There is another amazing place in Egypt. It is alluring. It is beautiful. It is magical. It has survived wars, prosperity and glory, it was ruled by the most astonishing historical personalities and it was once the Paris of the Roman Empire. The name of this place is Alexandria or they locals call it Is-kan-da-re-ya…
Every Egyptian I know outside of Egypt is from Alexandria – they love their country, they love their city, they are proud to be Egyptians, they are proud to be Alexandrians.
Alexandria hides its mystery in the deep waters of the Mediterranean Sea. The entire ancient world sank and got covered by the sea that embraces the coast of Alexandria.
Getting onto Alexandria’s Desert Road from Cairo was the most exiting and adventurous part of my trip. I had no idea where I was going or what I was going to do. I found a ride for $80 and the only destination I knew was the Stanley Bridge.
The reason why it is called the Desert Road is because you see nothing but desert for two hours. Here and there you see some small villages and then you pass the Federal Prison ( where they held Hosny Mubarak and Mohamed Morsi) but nothing more fun than this.
Alexandria is the second largest city and it is also very heavily populated. But Alexandrians are a little bit different from Cairo’s residents. I find them more cautions but more relaxed and sociable – it is like when you meet a city person and then someone from the country side. Very welcoming, but a bit naive. Even thought Alex is a big city it doesn’t have as many tourists as Cairo does. But there are still tons of things to see and to do.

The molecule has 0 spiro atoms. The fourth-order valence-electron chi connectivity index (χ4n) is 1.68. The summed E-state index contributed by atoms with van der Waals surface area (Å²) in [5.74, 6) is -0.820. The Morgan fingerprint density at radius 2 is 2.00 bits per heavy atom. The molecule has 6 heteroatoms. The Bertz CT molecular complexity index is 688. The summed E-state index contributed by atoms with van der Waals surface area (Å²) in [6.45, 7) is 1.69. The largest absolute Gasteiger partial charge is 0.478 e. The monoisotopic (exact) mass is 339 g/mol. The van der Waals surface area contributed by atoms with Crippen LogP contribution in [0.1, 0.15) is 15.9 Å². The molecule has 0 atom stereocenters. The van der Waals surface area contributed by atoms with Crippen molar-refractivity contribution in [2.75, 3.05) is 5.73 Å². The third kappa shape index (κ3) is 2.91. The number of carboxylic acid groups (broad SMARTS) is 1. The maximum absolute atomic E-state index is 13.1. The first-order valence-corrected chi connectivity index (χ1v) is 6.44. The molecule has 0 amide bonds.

It is worth visiting The Royal Library of Alexandria ( Bibliotheca Iskandareya) – one of the largest and most significant libraries of the ancient world. It burnt down but then reconstructed and it has many activities to offer.
The Montazah Gardens and Palaces is another place to visit. It is a favorite place with the locals, with five beaches and many activities, such as boating, snorkeling, diving, tennis courts etc. It is also has a very beautiful park with a huge variety of trees and plants – some of them are quite rare. The Haramlek Palace, located nearby, has a very special history and it is definitely worth a visit.
Also, don’t miss Old Qaitbey Fort, located on the island of Pharos. It was build in 1480s and was a major port with two huge harbors. The lighthouse and it has a naval museum inside. There are many souvenir shops, and hore and camel riding.
Walk the Stanley Bridge. There is an iconic corniche running along the Eastern Harbor, with access to a private beach and many restaurants. But don’t try to cross the road there on your own – ask for help or simply find the underground crosswalk. Cars won’t stop for you!
Visit Catacombs of Kom El Shoqafa – considers one of the Seven Wonders of the Middle Age, and Pompey’s Pillars, a Roman triumphal column, the largest of its type outside Rome and Constantinople (Istanbul)
Alexandria also has wonderful museums, such as the Royal Jewelry Museum, Greco-Roman Museum and Cavafy Museum. There is also a fun zoo and aquarium.
As mentioned above, Alex has not been exposed to international tourism as much as Cairo, although many Egyptians from other cities travel to Alex during the summer. You may find disturbing poverty and many beggars, especially in touristy areas. It can get little annoying, but overall, people are very nice.
The best way to move around is by taxi and they are pretty cheap. There is also Uber. You can get on a bus but being stuck between 20 people in a 10 seat mini-van is pretty challenging. Just be aware and don’t forget my Egypt and its Pharaohs blog.
Although Alexandrians and Cairians don’t really like each other, they share one passion that belongs to Alexandrian’s coast – the beautiful North Coast <3
Fun fact: Alexandrians love rain! Sun days with clear blue skies are typical here ( but it can get little muggy and polluted). For visitors this is perfect weather, but Alexandrians are most happy when it’s pouring 🙂